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Old 01-22-2014, 12:28 PM
 
Location: San Diego, CA
10,581 posts, read 9,241,511 times
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I keep hearing from our brethern of the southpaw persuasion, that regular people should not be allowed to own guns. Only police, with their specialized training, can be trusted to safely handle firearms, they say.

As for me, I never feel completely safe when relying only on police for protection.

And this doesn't help.

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Police Chief Accidentally Shoots Himself -- Again - Careers Articles&

Police Chief Accidentally Shoots Himself -- Again
Nurses thought the police chief was kidding

By Erik Sherman
Posted Jan 21st 2014 @ 7:30PM

Connersville, Indiana police chief David Counceller has learned. For the second time in 15 years.
According to the Indy Star, the 34-year veteran of the Connersville Police Department accidentally shot himself in the leg with a 40-caliber Glock handgun. This was the second time in 15 years that Counceller had accidentally shot himself.

The first time, he was acting as a third-shift captain and was unloading a gun before taking it to the gunsmith. Counceller failed to check if there was a bullet in the chamber. There was and it went through his hand. "That one really hurt," he told the Indy Star.

This time, he was at a local gun shop. Counceller, off-duty at the time, had taken his Glock out to compare the firearm to a newer model. All was fine until he returned the gun to its holster. "It got tangled in my clothing," Counceller said of his weapon. "I was wearing a sweatshirt and a fleece jacket. I felt (the gun) go in the holster and I pushed it, but it was tangled in the material which caused it to discharge. The bullet went into my leg and then into the floor."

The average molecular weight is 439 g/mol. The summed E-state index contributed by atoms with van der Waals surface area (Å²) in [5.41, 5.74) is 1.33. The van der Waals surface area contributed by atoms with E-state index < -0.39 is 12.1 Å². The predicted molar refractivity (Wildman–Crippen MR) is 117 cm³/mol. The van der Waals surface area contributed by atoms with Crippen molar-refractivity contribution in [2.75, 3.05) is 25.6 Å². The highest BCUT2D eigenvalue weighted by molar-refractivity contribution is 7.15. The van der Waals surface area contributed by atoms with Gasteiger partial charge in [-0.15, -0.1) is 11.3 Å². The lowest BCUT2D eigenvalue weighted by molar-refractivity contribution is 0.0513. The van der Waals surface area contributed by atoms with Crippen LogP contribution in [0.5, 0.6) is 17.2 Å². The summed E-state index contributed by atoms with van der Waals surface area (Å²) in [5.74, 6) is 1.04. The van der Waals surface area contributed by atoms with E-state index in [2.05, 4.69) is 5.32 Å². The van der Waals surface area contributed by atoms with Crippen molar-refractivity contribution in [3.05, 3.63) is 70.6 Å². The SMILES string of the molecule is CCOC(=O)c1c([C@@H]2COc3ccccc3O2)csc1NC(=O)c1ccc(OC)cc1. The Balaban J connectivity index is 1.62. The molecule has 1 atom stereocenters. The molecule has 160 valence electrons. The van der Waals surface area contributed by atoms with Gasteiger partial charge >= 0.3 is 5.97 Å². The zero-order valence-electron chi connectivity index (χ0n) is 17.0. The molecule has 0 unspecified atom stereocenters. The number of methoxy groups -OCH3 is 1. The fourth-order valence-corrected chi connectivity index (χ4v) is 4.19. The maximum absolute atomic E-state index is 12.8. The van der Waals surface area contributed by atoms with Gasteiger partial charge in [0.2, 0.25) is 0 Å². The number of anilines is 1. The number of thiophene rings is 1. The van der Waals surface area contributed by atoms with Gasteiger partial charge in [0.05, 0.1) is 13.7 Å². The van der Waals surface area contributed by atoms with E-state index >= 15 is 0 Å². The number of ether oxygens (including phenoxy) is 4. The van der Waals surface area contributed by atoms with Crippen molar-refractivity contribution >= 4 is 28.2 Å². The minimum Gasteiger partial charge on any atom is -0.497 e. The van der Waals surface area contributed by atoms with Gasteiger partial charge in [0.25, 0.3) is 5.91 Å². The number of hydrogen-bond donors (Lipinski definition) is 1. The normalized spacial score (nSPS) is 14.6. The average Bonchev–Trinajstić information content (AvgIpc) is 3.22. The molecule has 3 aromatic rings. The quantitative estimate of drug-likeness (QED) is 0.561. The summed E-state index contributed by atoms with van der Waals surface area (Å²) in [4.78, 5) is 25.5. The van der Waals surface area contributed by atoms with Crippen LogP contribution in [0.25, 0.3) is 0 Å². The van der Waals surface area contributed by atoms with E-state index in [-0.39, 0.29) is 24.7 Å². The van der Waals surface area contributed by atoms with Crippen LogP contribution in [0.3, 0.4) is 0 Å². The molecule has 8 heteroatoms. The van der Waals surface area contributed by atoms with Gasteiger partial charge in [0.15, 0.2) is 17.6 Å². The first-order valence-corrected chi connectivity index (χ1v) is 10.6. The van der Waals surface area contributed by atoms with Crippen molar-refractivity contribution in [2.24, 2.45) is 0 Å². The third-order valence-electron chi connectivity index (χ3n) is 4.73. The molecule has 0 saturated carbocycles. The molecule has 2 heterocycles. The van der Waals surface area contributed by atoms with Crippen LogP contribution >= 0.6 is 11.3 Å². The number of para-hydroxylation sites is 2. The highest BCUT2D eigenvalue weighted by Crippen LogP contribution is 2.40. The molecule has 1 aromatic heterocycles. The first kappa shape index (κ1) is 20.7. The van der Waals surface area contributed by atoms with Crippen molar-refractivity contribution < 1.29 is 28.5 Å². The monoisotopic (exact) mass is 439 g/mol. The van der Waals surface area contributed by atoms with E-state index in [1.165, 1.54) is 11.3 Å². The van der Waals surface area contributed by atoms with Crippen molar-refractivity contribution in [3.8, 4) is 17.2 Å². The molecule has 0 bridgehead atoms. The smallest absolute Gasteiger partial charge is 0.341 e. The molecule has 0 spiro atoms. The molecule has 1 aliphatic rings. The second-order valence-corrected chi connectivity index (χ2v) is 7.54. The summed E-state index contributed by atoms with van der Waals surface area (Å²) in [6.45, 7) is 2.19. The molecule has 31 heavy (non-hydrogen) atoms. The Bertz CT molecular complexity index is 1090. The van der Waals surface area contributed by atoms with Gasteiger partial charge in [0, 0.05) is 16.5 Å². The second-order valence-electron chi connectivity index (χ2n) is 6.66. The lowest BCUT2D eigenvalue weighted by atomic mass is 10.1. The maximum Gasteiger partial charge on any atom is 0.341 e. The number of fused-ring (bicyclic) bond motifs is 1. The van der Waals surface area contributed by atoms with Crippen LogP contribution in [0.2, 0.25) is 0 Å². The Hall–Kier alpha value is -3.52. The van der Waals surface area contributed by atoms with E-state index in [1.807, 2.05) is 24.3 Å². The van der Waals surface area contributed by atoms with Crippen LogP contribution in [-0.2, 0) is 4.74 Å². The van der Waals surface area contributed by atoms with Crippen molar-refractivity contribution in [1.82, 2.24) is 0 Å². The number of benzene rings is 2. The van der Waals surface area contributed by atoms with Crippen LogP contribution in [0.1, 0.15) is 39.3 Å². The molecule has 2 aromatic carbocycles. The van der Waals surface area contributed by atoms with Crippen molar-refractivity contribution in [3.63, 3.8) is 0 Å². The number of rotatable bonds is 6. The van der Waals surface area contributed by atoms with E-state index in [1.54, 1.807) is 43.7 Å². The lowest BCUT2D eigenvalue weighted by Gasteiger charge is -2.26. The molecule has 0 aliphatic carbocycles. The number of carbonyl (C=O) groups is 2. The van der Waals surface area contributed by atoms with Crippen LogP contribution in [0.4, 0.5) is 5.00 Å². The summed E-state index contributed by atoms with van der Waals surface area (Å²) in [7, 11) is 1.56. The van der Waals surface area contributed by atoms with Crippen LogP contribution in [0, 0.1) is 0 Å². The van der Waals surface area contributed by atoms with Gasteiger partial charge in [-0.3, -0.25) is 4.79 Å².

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Old 01-22-2014, 12:31 PM
 
Location: A great city, by a Great Lake!
15,896 posts, read 11,302,361 times
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A buddy of mine that is a former marine is a better shot than most cops.
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Old 01-22-2014, 12:34 PM
 
Location: MS
4,396 posts, read 4,601,951 times
Reputation: 1556
Quote:
Originally Posted by Little-Acorn View Post
Connersville, Indiana police chief David Counceller has learned. For the second time in 15 years.
According to the Indy Star, the 34-year veteran of the Connersville Police Department accidentally shot himself in the leg with a 40-caliber Glock handgun. This was the second time in 15 years that Counceller had accidentally shot himself.
Neither incident was an accident. Both incidents were negligence in following the 4 simple gun safety rules.
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Old 01-22-2014, 12:35 PM
 
1,743 posts, read 1,563,703 times
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Lmao yeah sure trust them. I have friends that are cops and they only go to the range to re qualify otherwise they dont.

I would trust an avid gun owner or military soldier over a cop anytime.
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Old 01-22-2014, 12:42 PM
 
42,933 posts, read 22,125,504 times